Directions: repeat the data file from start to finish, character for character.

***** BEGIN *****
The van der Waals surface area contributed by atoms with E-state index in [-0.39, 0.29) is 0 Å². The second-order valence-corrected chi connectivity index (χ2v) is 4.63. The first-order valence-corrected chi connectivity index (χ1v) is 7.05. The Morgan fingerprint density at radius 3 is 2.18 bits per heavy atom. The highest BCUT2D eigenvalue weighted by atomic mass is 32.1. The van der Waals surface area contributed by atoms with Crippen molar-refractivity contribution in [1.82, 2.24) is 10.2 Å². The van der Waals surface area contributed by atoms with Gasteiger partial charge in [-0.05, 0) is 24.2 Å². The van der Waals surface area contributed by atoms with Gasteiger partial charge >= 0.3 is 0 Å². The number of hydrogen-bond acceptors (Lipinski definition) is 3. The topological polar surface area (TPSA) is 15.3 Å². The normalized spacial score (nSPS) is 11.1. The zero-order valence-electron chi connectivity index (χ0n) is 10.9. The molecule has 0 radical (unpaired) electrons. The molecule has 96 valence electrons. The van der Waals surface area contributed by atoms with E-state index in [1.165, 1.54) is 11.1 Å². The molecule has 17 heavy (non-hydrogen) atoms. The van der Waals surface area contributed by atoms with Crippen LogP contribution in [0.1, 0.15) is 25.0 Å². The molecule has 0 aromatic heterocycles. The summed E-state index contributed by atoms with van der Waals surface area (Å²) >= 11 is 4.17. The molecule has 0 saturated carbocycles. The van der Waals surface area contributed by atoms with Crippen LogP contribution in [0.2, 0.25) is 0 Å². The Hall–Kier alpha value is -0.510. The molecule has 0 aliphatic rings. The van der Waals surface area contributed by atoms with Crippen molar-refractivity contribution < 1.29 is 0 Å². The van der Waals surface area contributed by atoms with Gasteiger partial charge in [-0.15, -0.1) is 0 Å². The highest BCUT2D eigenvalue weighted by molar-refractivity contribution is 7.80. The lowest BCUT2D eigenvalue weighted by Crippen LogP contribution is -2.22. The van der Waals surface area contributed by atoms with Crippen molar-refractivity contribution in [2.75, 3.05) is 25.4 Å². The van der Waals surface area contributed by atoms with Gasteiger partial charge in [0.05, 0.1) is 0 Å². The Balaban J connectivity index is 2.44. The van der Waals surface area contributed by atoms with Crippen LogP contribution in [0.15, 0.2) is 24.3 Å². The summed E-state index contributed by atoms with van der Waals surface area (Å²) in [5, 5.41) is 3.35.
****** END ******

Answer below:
The van der Waals surface area contributed by atoms with E-state index in [-0.39, 0.29) is 0 Å². The second-order valence-corrected chi connectivity index (χ2v) is 4.63. The first-order valence-corrected chi connectivity index (χ1v) is 7.05. The Morgan fingerprint density at radius 3 is 2.18 bits per heavy atom. The highest BCUT2D eigenvalue weighted by atomic mass is 32.1. The van der Waals surface area contributed by atoms with Crippen molar-refractivity contribution in [1.82, 2.24) is 10.2 Å². The van der Waals surface area contributed by atoms with Gasteiger partial charge in [-0.05, 0) is 24.2 Å². The van der Waals surface area contributed by atoms with Gasteiger partial charge >= 0.3 is 0 Å². The number of hydrogen-bond acceptors (Lipinski definition) is 3. The topological polar surface area (TPSA) is 15.3 Å². The normalized spacial score (nSPS) is 11.1. The zero-order valence-electron chi connectivity index (χ0n) is 10.9. The molecule has 0 radical (unpaired) electrons. The molecule has 96 valence electrons. The van der Waals surface area contributed by atoms with E-state index in [1.165, 1.54) is 11.1 Å². The molecule has 17 heavy (non-hydrogen) atoms. The van der Waals surface area contributed by atoms with Crippen LogP contribution in [0.1, 0.15) is 25.0 Å². The molecule has 0 aromatic heterocycles. The summed E-state index contributed by atoms with van der Waals surface area (Å²) >= 11 is 4.17. The molecule has 0 saturated carbocycles. The van der Waals surface area contributed by atoms with Crippen LogP contribution in [0.2, 0.25) is 0 Å². The Hall–Kier alpha value is -0.510. The molecule has 0 aliphatic rings. The van der Waals surface area contributed by atoms with Crippen molar-refractivity contribution < 1.29 is 0 Å². The van der Waals surface area contributed by atoms with Gasteiger partial charge in [-0.15, -0.1) is 0 Å². The highest BCUT2D eigenvalue weighted by molar-refractivity contribution is 7.80. The lowest BCUT2D eigenvalue weighted by Crippen LogP contribution is -2.22. The van der Waals surface area contributed by atoms with Crippen molar-refractivity contribution in [2.75, 3.05) is 25.4 Å². The van der Waals surface area contributed by atoms with Gasteiger partial charge in [0.05, 0.1) is 0 Å². The Balaban J connectivity index is 2.44. The van der Waals surface area contributed by atoms with Crippen LogP contribution in [0.15, 0.2) is 24.3 Å². The summed E-state index contributed by atoms with van der Waals surface area (Å²) in [5, 5.41) is 3.35.